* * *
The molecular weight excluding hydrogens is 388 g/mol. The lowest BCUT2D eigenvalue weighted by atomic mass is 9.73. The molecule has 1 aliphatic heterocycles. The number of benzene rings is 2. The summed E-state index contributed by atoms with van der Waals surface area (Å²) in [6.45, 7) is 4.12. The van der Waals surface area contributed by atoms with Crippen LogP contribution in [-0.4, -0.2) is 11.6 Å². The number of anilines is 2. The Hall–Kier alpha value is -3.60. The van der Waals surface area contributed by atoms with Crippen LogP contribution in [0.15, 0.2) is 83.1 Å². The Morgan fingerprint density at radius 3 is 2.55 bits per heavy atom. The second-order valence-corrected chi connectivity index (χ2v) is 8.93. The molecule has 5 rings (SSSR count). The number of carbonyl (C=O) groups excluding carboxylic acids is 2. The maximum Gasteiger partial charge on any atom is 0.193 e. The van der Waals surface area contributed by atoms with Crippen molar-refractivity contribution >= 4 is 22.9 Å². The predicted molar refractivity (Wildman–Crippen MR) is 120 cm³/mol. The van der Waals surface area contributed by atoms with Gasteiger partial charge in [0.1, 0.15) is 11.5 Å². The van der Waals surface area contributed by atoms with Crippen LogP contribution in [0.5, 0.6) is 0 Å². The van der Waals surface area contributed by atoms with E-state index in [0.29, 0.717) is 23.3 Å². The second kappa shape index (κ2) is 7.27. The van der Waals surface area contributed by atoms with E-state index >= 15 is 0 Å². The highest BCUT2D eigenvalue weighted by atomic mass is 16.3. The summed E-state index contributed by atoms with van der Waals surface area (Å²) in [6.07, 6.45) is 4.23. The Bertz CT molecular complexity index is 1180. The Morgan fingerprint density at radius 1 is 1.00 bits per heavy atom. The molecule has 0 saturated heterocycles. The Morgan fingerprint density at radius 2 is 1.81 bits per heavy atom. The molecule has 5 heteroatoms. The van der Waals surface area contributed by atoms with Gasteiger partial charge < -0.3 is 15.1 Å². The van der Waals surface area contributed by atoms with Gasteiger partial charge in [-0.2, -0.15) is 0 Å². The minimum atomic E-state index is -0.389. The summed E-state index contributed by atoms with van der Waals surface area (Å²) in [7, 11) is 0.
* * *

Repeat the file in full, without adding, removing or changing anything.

The molecular weight excluding hydrogens is 388 g/mol. The lowest BCUT2D eigenvalue weighted by atomic mass is 9.73. The molecule has 1 aliphatic heterocycles. The number of benzene rings is 2. The summed E-state index contributed by atoms with van der Waals surface area (Å²) in [6.45, 7) is 4.12. The van der Waals surface area contributed by atoms with Crippen LogP contribution in [-0.4, -0.2) is 11.6 Å². The number of anilines is 2. The Hall–Kier alpha value is -3.60. The van der Waals surface area contributed by atoms with Crippen LogP contribution in [0.15, 0.2) is 83.1 Å². The Morgan fingerprint density at radius 3 is 2.55 bits per heavy atom. The second-order valence-corrected chi connectivity index (χ2v) is 8.93. The molecule has 5 rings (SSSR count). The number of carbonyl (C=O) groups excluding carboxylic acids is 2. The maximum Gasteiger partial charge on any atom is 0.193 e. The van der Waals surface area contributed by atoms with Crippen molar-refractivity contribution >= 4 is 22.9 Å². The predicted molar refractivity (Wildman–Crippen MR) is 120 cm³/mol. The van der Waals surface area contributed by atoms with Gasteiger partial charge in [0.1, 0.15) is 11.5 Å². The van der Waals surface area contributed by atoms with Crippen LogP contribution in [0.5, 0.6) is 0 Å². The van der Waals surface area contributed by atoms with E-state index in [0.29, 0.717) is 23.3 Å². The second kappa shape index (κ2) is 7.27. The van der Waals surface area contributed by atoms with E-state index >= 15 is 0 Å². The highest BCUT2D eigenvalue weighted by atomic mass is 16.3. The summed E-state index contributed by atoms with van der Waals surface area (Å²) in [6.07, 6.45) is 4.23. The Bertz CT molecular complexity index is 1180. The Morgan fingerprint density at radius 1 is 1.00 bits per heavy atom. The molecule has 0 saturated heterocycles. The Morgan fingerprint density at radius 2 is 1.81 bits per heavy atom. The molecule has 5 heteroatoms. The van der Waals surface area contributed by atoms with Gasteiger partial charge < -0.3 is 15.1 Å². The van der Waals surface area contributed by atoms with Gasteiger partial charge in [-0.2, -0.15) is 0 Å². The minimum atomic E-state index is -0.389. The summed E-state index contributed by atoms with van der Waals surface area (Å²) in [7, 11) is 0.